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#6 2013-11-08 12:05:19

bulletmark
Member
From: Brisbane, Australia
Registered: 2013-10-22
Posts: 241

Re: [SOLVED] File backup strategy

I've used rsnapshot for backups for years. Still not seen anything better.

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#7 2013-11-08 12:39:01

stqn
Member
Registered: 2010-03-19
Posts: 1,189
Website

Re: [SOLVED] File backup strategy

I use rsync first to copy changed stuff to another disk, then tar the copy to keep a few backups at different points in time.

I used to use rdiff-backup but didn’t find it very practical (it was also very slow but I can’t say if my current method is faster).

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#8 2013-11-12 16:53:59

pentago
Member
From: Serbia
Registered: 2013-10-31
Posts: 29
Website

Re: [SOLVED] File backup strategy

rsnapshot is nice but i prefer my backups small and full every time.
As my backups are only /home config files and couple of /etc system configs they are usually very small, ~30megs which is far more convenient than backing up the whole disk which is way to big to have it backed up entirely. I hold important stuff like music and photos collection on my laptop as well, i don't care for other stuff like software, etc..

These tarballs are made in directory which is synced to Dropbox so it's off site basically (thanks for worrying @graysky) smile

My original post has something else in mind, to figure out whether the script could be written better but when i saw that rsnapshot, which is clearly awesome project, use the similar logic i gave up on it.
Tar is the way to go for me due to it's convenience and flexibility.

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#9 2013-11-22 18:29:30

pentago
Member
From: Serbia
Registered: 2013-10-31
Posts: 29
Website

Re: [SOLVED] File backup strategy

This is what i came up with and it works beautifully..
https://coderwall.com/p/s0x1ga?i=1&p=1& … 5D=pentago

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#10 2013-12-05 05:28:26

dgbaley27
Member
Registered: 2011-07-22
Posts: 47

Re: [SOLVED] File backup strategy

As graysky said, this isn't exactly a backup, it's more a history of your files. If you're willing to use BTRFS (I am on many computers without a problem) you might be better off using subvolumes and snapshots. I setup a script which takes snapshots of my home directory which is called through cron like:

   */10    *      *       *       *           snap  10m  12
     0     *      *       *       *           snap  1h   24
     0    0,12    *       *       *           snap  hd   14
     0     13     *       *       *           snap  1d   30

The first argument to snap is an arbitrary label and the second is the number of copies of that label to keep (first in first out). So I keep 2 hours of 10-minute snapshots and 2 weeks of half-day snapshots of my home directory. Also, I have ~/Local and ~/.cache as separate subvolumes so that they are not included.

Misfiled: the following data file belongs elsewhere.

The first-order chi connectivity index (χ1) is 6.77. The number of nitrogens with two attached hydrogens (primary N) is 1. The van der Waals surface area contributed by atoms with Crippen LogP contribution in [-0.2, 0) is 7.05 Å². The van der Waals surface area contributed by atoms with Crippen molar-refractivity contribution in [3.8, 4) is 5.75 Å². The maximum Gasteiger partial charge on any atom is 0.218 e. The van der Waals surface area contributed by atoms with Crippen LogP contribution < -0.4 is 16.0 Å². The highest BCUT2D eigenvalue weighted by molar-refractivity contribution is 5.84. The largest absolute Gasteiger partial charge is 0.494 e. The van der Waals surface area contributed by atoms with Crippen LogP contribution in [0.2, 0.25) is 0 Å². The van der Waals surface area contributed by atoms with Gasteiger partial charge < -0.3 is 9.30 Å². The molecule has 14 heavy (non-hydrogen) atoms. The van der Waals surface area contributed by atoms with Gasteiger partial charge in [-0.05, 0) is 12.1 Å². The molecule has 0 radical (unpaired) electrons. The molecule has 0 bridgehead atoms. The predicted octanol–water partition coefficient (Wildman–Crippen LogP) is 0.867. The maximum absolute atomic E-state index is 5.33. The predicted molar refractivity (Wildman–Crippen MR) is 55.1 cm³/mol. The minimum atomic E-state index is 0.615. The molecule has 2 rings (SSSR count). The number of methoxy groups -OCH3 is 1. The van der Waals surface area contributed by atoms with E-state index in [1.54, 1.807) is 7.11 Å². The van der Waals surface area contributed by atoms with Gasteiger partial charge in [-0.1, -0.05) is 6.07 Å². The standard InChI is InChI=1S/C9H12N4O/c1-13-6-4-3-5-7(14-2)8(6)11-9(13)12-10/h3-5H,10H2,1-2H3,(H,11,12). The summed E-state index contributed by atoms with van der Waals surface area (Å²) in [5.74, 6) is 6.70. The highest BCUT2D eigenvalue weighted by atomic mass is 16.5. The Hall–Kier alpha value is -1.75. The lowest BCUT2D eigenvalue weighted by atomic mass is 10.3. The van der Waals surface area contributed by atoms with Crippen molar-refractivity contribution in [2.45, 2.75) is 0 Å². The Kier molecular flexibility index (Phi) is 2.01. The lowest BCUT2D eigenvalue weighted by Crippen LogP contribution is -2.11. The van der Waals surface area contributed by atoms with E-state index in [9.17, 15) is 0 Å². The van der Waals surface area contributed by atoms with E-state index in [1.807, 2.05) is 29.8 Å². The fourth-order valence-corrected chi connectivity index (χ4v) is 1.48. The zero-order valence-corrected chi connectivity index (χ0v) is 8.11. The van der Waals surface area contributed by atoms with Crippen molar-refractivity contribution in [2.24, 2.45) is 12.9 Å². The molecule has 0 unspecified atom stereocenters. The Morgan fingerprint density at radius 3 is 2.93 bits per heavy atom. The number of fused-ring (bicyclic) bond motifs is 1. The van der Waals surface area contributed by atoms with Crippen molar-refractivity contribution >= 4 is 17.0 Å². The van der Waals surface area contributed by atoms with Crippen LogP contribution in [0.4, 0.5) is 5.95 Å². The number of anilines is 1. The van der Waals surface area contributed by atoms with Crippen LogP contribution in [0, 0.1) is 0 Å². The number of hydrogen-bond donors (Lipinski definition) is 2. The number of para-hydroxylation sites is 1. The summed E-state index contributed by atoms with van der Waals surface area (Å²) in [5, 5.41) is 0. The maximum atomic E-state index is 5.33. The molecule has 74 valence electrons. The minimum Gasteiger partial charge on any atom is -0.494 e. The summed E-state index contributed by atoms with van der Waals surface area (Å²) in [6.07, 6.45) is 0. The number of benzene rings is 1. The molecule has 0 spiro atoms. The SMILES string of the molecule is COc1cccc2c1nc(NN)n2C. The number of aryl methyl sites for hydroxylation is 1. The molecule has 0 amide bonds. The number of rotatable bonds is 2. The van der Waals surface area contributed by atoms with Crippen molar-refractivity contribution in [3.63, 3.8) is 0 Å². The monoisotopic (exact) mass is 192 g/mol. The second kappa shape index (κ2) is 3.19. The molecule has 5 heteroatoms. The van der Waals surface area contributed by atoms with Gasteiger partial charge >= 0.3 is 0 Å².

I also take snapshots in two other places:
- Whenever I log in I run "snap profile 5" so that I have a snapshot created for my previous 5 logins (tty, X11, ssh, tmux, etc).
- Whenever I run my personal rsync wrapper to another host.

Elaborating in the second item, I have 5 machines which are configured in the same way. I manually run my rsync wrapper to sync among them (so I usually need to keep track of my most recently used machine to avoid my files from diverging). The rsync wrapper calls "snap <source-hostname> 3" so that I also have snapshots created before I sync files between two hostnames.

So you get the idea, I currently have all of these snapshots:

@2013-11-17 00:00:01 MST - hd               @2013-11-25 18:58:13 MST - profile  @2013-12-03 17:00:01 MST - 1h      @2013-12-04 20:00:01 MST - 1h
@2013-11-17 12:00:01 MST - hd               @2013-11-25 19:01:41 MST - spruce   @2013-12-03 18:00:01 MST - 1h      @2013-12-04 20:30:01 MST - 10m
@2013-11-17 13:00:01 MST - 1d               @2013-11-26 10:32:28 MST - profile  @2013-12-03 19:00:01 MST - 1h      @2013-12-04 20:40:01 MST - 10m
@2013-11-18 00:00:01 MST - hd               @2013-11-26 10:33:19 MST - profile  @2013-12-03 20:00:01 MST - 1h      @2013-12-04 20:50:01 MST - 10m
@2013-11-19 00:00:01 MST - hd               @2013-11-26 12:26:14 MST - profile  @2013-12-03 22:00:01 MST - 1h      @2013-12-04 21:00:01 MST - 10m
@2013-11-22 00:00:01 MST - hd               @2013-11-26 13:00:01 MST - 1d       @2013-12-03 23:00:01 MST - 1h      @2013-12-04 21:00:01 MST - 1h
@2013-11-22 09:53:13 MST - sunflower        @2013-11-26 22:52:20 MST - profile  @2013-12-04 07:00:01 MST - 1h      @2013-12-04 21:10:01 MST - 10m
@2013-11-22 09:59:24 MST - sunflower        @2013-12-02 14:02:55 MST - profile  @2013-12-04 08:00:01 MST - 1h      @2013-12-04 21:20:01 MST - 10m
@2013-11-22 12:00:01 MST - hd               @2013-12-02 14:16:07 MST - profile  @2013-12-04 09:00:01 MST - 1h      @2013-12-04 21:30:01 MST - 10m
@2013-11-23 00:00:01 MST - hd               @2013-12-03 09:00:01 MST - 1h       @2013-12-04 10:00:01 MST - 1h      @2013-12-04 21:40:01 MST - 10m